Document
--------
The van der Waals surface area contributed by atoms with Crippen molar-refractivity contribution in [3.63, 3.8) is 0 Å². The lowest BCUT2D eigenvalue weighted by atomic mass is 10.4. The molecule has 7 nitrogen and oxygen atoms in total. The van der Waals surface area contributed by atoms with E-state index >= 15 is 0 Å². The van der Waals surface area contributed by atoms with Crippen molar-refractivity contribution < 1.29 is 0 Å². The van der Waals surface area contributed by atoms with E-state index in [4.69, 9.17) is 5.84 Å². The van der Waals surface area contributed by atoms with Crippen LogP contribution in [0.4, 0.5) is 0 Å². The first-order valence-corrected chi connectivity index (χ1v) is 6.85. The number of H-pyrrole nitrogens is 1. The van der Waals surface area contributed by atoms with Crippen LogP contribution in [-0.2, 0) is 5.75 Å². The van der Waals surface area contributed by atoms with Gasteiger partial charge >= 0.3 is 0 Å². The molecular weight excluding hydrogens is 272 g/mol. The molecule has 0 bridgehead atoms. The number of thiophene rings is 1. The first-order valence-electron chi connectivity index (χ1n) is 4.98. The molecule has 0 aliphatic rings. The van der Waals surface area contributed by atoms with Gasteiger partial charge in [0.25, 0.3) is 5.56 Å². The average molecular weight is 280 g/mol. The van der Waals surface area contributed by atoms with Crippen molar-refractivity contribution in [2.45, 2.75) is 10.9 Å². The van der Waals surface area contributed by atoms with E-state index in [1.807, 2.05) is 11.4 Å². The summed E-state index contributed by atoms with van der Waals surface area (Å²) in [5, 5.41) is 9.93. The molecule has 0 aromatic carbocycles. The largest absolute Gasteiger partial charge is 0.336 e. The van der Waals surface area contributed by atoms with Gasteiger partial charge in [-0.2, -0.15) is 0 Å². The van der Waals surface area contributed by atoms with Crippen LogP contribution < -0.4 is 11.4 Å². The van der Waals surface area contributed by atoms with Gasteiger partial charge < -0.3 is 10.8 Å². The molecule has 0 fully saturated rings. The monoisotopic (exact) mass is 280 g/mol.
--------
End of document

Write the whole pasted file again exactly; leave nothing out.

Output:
The van der Waals surface area contributed by atoms with Crippen molar-refractivity contribution in [3.63, 3.8) is 0 Å². The lowest BCUT2D eigenvalue weighted by atomic mass is 10.4. The molecule has 7 nitrogen and oxygen atoms in total. The van der Waals surface area contributed by atoms with E-state index >= 15 is 0 Å². The van der Waals surface area contributed by atoms with Crippen molar-refractivity contribution < 1.29 is 0 Å². The van der Waals surface area contributed by atoms with E-state index in [4.69, 9.17) is 5.84 Å². The van der Waals surface area contributed by atoms with Crippen LogP contribution in [0.4, 0.5) is 0 Å². The first-order valence-corrected chi connectivity index (χ1v) is 6.85. The number of H-pyrrole nitrogens is 1. The van der Waals surface area contributed by atoms with Crippen LogP contribution in [-0.2, 0) is 5.75 Å². The van der Waals surface area contributed by atoms with Gasteiger partial charge >= 0.3 is 0 Å². The molecular weight excluding hydrogens is 272 g/mol. The molecule has 0 bridgehead atoms. The number of thiophene rings is 1. The first-order valence-electron chi connectivity index (χ1n) is 4.98. The molecule has 0 aliphatic rings. The van der Waals surface area contributed by atoms with Gasteiger partial charge in [0.25, 0.3) is 5.56 Å². The average molecular weight is 280 g/mol. The van der Waals surface area contributed by atoms with Crippen molar-refractivity contribution in [2.45, 2.75) is 10.9 Å². The van der Waals surface area contributed by atoms with E-state index in [1.807, 2.05) is 11.4 Å². The summed E-state index contributed by atoms with van der Waals surface area (Å²) in [5, 5.41) is 9.93. The molecule has 0 aromatic carbocycles. The largest absolute Gasteiger partial charge is 0.336 e. The van der Waals surface area contributed by atoms with Gasteiger partial charge in [-0.2, -0.15) is 0 Å². The van der Waals surface area contributed by atoms with Crippen LogP contribution < -0.4 is 11.4 Å². The van der Waals surface area contributed by atoms with Gasteiger partial charge < -0.3 is 10.8 Å². The molecule has 0 fully saturated rings. The monoisotopic (exact) mass is 280 g/mol.